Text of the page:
Next Article in Journal
Plant Invasions: Symptoms and Contributors Rather Than Causes of Environmental Degradation
Next Article in Special Issue
Spatial and Temporal Responses to an Emissions Trading Scheme Covering Agriculture and Forestry: Simulation Results from New Zealand
Previous Article in Journal
Industrial Round-Wood Damage and Operational Efficiency Losses Associated with the Maintenance of a Single-Grip Harvester Head Model: A Case Study in Russia
Previous Article in Special Issue
Greenhouse Gas Balance of Native Forests in New South Wales, Australia
Forests 2012, 3(4), 881-895; doi:10.3390/f3040881

Can REDD+ Save the Forest? The Role of Payments and Tenure

*  and
Department of Economics and Finance, University of Wyoming, 1000 E University Ave., Laramie, WY 82071, USA
* Author to whom correspondence should be addressed.
Received: 7 August 2012 / Revised: 28 August 2012 / Accepted: 19 September 2012 / Published: 1 October 2012
(This article belongs to the Special Issue The Role of Forests for Carbon Capture and Storage)
View Full-Text   |   Download PDF [224 KB, uploaded 1 October 2012]   |   Browse Figure


A recent policy response to halting global forest deforestation and degradation, and any resulting greenhouse gas emissions is REDD+, which also includes the role of conservation, sustainable management of forests and enhancement of forest carbon stocks. Although still in its infancy, the success of REDD+ will depend significantly on whether it can be economically viable and if any resulting payments are sufficient to cover the opportunity cost plus any transaction cost. Where tenure security over forest is weak, REDD+ can pose a risk for forest communities, who could be dispossessed, excluded and marginalized. This review of existing studies explores how payment for avoided deforestation, and forest tenure impact the success of REDD+ projects in terms of effectiveness, efficiency and equity. Effectiveness refers to the difference between deforestation with and without REDD+, efficiency refers to avoiding deforestation at minimal cost, and equity refers to the implication of REDD+ on benefit sharing. We conclude that the potential success or failure of REDD+ as a means to reduce deforestation and carbon emission on forest commons depends critically on designing projects that work within existing informal tenure institutions to ensure that carbon storage benefits align with livelihood benefits.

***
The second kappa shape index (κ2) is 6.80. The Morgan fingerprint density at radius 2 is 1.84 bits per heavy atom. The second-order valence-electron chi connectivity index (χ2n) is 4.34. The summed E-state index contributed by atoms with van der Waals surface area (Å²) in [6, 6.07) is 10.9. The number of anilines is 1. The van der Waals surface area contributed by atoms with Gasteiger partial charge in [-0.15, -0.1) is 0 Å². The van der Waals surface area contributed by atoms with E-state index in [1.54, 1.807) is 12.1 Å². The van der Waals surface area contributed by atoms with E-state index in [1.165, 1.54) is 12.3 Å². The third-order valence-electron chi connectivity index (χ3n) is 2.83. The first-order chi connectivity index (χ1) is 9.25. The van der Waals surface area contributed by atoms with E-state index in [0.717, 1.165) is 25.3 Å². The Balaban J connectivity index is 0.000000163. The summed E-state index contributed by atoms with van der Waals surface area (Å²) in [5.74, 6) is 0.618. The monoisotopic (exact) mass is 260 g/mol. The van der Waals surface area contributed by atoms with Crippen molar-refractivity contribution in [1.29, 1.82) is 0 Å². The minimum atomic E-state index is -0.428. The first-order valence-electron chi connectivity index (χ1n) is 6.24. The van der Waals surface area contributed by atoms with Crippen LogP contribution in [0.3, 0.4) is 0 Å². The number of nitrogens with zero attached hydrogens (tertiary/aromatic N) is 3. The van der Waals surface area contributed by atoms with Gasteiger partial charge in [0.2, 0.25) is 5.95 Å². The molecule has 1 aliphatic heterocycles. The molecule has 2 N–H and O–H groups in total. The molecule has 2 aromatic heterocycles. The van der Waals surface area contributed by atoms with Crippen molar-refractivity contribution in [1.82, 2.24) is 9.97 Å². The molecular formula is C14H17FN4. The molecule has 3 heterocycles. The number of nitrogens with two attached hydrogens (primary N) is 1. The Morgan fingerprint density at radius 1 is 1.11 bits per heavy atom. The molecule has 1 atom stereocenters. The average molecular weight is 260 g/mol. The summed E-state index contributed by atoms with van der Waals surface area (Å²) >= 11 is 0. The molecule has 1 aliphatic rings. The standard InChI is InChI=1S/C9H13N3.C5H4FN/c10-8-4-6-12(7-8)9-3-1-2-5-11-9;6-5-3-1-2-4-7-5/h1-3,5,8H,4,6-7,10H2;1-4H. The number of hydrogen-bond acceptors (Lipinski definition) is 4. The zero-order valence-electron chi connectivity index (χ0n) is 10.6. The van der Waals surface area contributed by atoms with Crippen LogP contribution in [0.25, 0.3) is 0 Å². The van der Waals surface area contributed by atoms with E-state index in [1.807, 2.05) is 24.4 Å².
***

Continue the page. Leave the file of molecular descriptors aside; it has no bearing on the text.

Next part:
Keywords: REDD+; tenure security; deforestation; forest management; payment for ecosystem services REDD+; tenure security; deforestation; forest management; payment for ecosystem services
This is an open access article distributed under the Creative Commons Attribution License (CC BY) which permits unrestricted use, distribution, and reproduction in any medium, provided the original work is properly cited.

Share & Cite This Article

Further Mendeley | CiteULike
Export to BibTeX |
MDPI and ACS Style

Barbier, E.B.; Tesfaw, A.T. Can REDD+ Save the Forest? The Role of Payments and Tenure. Forests 2012, 3, 881-895.

View more citation formats

Related Articles

Article Metrics

For more information on the journal, click here


Cited By

[Return to top]
Forests EISSN 1999-4907 Published by MDPI AG, Basel, Switzerland RSS E-Mail Table of Contents Alert